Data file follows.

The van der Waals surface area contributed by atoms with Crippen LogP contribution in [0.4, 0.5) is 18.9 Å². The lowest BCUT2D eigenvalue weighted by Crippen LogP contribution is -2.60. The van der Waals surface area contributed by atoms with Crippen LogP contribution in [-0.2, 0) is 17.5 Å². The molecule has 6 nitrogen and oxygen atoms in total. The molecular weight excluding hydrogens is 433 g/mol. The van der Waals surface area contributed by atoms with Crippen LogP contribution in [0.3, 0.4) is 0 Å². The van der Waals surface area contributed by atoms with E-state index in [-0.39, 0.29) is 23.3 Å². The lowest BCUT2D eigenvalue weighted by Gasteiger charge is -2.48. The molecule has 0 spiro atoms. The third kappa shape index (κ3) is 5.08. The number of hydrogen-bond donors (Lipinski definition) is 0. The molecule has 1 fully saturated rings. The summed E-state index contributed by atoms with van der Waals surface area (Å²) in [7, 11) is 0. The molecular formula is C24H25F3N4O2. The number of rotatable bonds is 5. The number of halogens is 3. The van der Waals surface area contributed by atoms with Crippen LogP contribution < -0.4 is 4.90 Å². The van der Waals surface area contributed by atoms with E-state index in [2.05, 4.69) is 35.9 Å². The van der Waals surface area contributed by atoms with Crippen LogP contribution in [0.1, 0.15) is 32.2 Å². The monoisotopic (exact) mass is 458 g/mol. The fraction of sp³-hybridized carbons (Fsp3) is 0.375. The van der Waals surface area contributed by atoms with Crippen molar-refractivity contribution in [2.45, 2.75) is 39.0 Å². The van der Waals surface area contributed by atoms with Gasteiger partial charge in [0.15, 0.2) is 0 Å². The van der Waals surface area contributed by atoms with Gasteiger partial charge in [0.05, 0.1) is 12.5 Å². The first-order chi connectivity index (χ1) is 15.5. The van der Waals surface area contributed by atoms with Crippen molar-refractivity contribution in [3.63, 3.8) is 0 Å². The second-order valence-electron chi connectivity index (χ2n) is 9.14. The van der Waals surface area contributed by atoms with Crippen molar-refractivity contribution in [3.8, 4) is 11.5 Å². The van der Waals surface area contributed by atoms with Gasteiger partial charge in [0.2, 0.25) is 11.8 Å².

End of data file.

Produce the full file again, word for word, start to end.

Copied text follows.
The van der Waals surface area contributed by atoms with Crippen LogP contribution in [0.4, 0.5) is 18.9 Å². The lowest BCUT2D eigenvalue weighted by Crippen LogP contribution is -2.60. The van der Waals surface area contributed by atoms with Crippen LogP contribution in [-0.2, 0) is 17.5 Å². The molecule has 6 nitrogen and oxygen atoms in total. The molecular weight excluding hydrogens is 433 g/mol. The van der Waals surface area contributed by atoms with Crippen LogP contribution in [0.3, 0.4) is 0 Å². The van der Waals surface area contributed by atoms with E-state index in [-0.39, 0.29) is 23.3 Å². The lowest BCUT2D eigenvalue weighted by Gasteiger charge is -2.48. The molecule has 0 spiro atoms. The third kappa shape index (κ3) is 5.08. The number of hydrogen-bond donors (Lipinski definition) is 0. The molecule has 1 fully saturated rings. The summed E-state index contributed by atoms with van der Waals surface area (Å²) in [7, 11) is 0. The molecular formula is C24H25F3N4O2. The number of rotatable bonds is 5. The number of halogens is 3. The van der Waals surface area contributed by atoms with Crippen LogP contribution < -0.4 is 4.90 Å². The van der Waals surface area contributed by atoms with E-state index in [2.05, 4.69) is 35.9 Å². The van der Waals surface area contributed by atoms with Crippen LogP contribution in [0.1, 0.15) is 32.2 Å². The monoisotopic (exact) mass is 458 g/mol. The fraction of sp³-hybridized carbons (Fsp3) is 0.375. The van der Waals surface area contributed by atoms with Crippen molar-refractivity contribution in [2.45, 2.75) is 39.0 Å². The van der Waals surface area contributed by atoms with Gasteiger partial charge in [0.15, 0.2) is 0 Å². The van der Waals surface area contributed by atoms with Gasteiger partial charge in [0.05, 0.1) is 12.5 Å². The first-order chi connectivity index (χ1) is 15.5. The van der Waals surface area contributed by atoms with Crippen molar-refractivity contribution in [3.63, 3.8) is 0 Å². The second-order valence-electron chi connectivity index (χ2n) is 9.14. The van der Waals surface area contributed by atoms with Crippen molar-refractivity contribution in [3.8, 4) is 11.5 Å². The van der Waals surface area contributed by atoms with Gasteiger partial charge in [0.2, 0.25) is 11.8 Å².